What Is The Clover Organization In Glass' Ending?

However, there's something more active going on in the deaths of the main characters in Glass than just society. The sniper who shoots Kevin has a black clover tattoo on his wrist, as does the soldier who drowns David, and, in the film's next rug-pull, Dr. Ellie Staple. Glass' world-realigning twist is that there's a secret organization, symbolized by the clover, that exists to keep superheroes down.

Glass' ending doesn't reveal too much directly about the Clover organization, but through flavorful dialogue, a lot can be inferred. They view superpowered beings as a threat to humanity's development - in Staple's words, they're "not fair" - and so attempt to both pacify the people themselves and keep wider awareness of them in the population a secret. The group has existed for 10,000 years in some form, pretty much since the emergence of modern humanity, and today function like any high-end secret society. They hold private meetings in restaurants to discuss plans, and in 2019 are sending Ellie Staple around the country to pacify outbreak situations.

There's not much set up narratively for this twist in Glass. That Staple and her swat team cornered David and The Horde so quickly certainly makes more sense knowing they're monitoring them, as does her arbitrary three day grace period, and there is a recurring mention of magicians using tricks of observation and deception; yet none of these can exactly be taken as "clues". However, thematically, they're right at the core of Glass from the start...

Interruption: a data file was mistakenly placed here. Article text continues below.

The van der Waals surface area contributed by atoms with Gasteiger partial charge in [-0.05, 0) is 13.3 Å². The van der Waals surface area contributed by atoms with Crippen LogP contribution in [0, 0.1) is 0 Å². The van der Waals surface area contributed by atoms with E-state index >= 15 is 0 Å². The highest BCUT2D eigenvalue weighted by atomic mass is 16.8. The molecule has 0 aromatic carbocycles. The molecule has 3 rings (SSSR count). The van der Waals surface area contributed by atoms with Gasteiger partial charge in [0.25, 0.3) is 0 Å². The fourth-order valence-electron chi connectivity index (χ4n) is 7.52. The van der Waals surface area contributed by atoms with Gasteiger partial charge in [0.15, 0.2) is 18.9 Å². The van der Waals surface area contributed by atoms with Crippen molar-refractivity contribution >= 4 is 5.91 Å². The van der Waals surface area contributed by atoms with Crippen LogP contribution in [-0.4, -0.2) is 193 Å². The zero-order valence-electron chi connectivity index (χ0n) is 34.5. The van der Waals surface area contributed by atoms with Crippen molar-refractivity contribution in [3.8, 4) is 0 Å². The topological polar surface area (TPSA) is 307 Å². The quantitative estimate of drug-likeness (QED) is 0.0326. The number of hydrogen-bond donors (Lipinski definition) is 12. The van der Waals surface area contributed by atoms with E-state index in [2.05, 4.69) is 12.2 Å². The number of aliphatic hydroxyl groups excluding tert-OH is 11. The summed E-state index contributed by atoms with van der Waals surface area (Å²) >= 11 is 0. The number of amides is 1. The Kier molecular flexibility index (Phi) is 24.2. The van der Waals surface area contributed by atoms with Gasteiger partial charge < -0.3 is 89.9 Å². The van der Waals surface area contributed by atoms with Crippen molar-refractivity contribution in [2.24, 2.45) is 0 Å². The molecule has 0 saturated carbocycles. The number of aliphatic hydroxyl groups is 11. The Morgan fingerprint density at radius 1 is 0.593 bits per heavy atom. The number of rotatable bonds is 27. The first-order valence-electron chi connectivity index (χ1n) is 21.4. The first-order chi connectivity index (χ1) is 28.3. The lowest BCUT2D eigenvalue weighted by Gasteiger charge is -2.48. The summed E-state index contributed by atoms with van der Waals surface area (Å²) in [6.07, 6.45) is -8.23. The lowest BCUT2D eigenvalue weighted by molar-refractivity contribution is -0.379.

The Clover Organization Doesn't Want To Kill Superheroes - It Wants To Trick Them

Sniper in Glass

If you think that the Clover society is some sort of superhero killer by default, that's not quite right. They ultimately care about pacification of the superhero presence, something that can be done a lot more simply with just the mind.

One of the central ideas of Glass that's extended from Split is the conflation of superpowers with mental illness. In the previous film, it was taken as mental illness born of hardship was a way to elevate a person, but here it's reversed, with it suggested the very idea is a delusion. In Glass' standout pink room scene, Staple breaks down how everything seen in the series so far can be explained in entirely rational ways: David's mind-reading is just advanced a magician trick; The Beast is just a man who withstood dud bullets and bent centuries-old bars. For an entire stretch in the mid-section, the movie entertains this theory, only for it to be smashed to pieces by the final act showdown.